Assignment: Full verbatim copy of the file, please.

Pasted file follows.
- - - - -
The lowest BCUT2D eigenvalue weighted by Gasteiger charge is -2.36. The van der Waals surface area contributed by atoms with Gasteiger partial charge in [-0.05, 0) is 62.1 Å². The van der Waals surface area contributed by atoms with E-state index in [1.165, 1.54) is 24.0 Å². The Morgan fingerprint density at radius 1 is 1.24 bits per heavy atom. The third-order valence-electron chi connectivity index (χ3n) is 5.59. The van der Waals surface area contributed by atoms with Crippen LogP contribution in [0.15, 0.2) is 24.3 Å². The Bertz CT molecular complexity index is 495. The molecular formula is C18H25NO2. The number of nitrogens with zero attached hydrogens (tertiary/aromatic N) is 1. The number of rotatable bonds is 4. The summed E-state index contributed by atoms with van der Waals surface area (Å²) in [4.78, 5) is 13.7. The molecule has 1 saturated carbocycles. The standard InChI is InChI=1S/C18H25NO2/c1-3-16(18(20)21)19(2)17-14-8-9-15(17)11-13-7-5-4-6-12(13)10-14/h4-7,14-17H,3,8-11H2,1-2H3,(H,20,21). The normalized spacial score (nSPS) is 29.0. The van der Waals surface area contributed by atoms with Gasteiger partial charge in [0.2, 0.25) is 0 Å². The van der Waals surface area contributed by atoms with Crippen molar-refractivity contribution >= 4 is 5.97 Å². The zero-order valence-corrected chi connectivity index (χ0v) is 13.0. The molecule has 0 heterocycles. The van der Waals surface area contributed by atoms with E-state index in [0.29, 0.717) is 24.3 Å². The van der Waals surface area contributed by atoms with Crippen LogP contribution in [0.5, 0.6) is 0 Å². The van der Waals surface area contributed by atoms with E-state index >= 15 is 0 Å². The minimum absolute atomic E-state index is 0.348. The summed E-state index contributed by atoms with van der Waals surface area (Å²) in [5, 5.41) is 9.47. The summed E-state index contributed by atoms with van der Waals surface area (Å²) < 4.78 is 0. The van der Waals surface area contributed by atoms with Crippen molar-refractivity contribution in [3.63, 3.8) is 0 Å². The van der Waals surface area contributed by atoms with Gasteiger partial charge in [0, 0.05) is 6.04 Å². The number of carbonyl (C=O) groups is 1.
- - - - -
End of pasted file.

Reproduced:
The lowest BCUT2D eigenvalue weighted by Gasteiger charge is -2.36. The van der Waals surface area contributed by atoms with Gasteiger partial charge in [-0.05, 0) is 62.1 Å². The van der Waals surface area contributed by atoms with E-state index in [1.165, 1.54) is 24.0 Å². The Morgan fingerprint density at radius 1 is 1.24 bits per heavy atom. The third-order valence-electron chi connectivity index (χ3n) is 5.59. The van der Waals surface area contributed by atoms with Crippen LogP contribution in [0.15, 0.2) is 24.3 Å². The Bertz CT molecular complexity index is 495. The molecular formula is C18H25NO2. The number of nitrogens with zero attached hydrogens (tertiary/aromatic N) is 1. The number of rotatable bonds is 4. The summed E-state index contributed by atoms with van der Waals surface area (Å²) in [4.78, 5) is 13.7. The molecule has 1 saturated carbocycles. The standard InChI is InChI=1S/C18H25NO2/c1-3-16(18(20)21)19(2)17-14-8-9-15(17)11-13-7-5-4-6-12(13)10-14/h4-7,14-17H,3,8-11H2,1-2H3,(H,20,21). The normalized spacial score (nSPS) is 29.0. The van der Waals surface area contributed by atoms with Gasteiger partial charge in [0.2, 0.25) is 0 Å². The van der Waals surface area contributed by atoms with Crippen molar-refractivity contribution >= 4 is 5.97 Å². The zero-order valence-corrected chi connectivity index (χ0v) is 13.0. The molecule has 0 heterocycles. The van der Waals surface area contributed by atoms with E-state index in [0.29, 0.717) is 24.3 Å². The van der Waals surface area contributed by atoms with Crippen LogP contribution in [0.5, 0.6) is 0 Å². The van der Waals surface area contributed by atoms with E-state index >= 15 is 0 Å². The minimum absolute atomic E-state index is 0.348. The summed E-state index contributed by atoms with van der Waals surface area (Å²) in [5, 5.41) is 9.47. The summed E-state index contributed by atoms with van der Waals surface area (Å²) < 4.78 is 0. The van der Waals surface area contributed by atoms with Crippen molar-refractivity contribution in [3.63, 3.8) is 0 Å². The van der Waals surface area contributed by atoms with Gasteiger partial charge in [0, 0.05) is 6.04 Å². The number of carbonyl (C=O) groups is 1.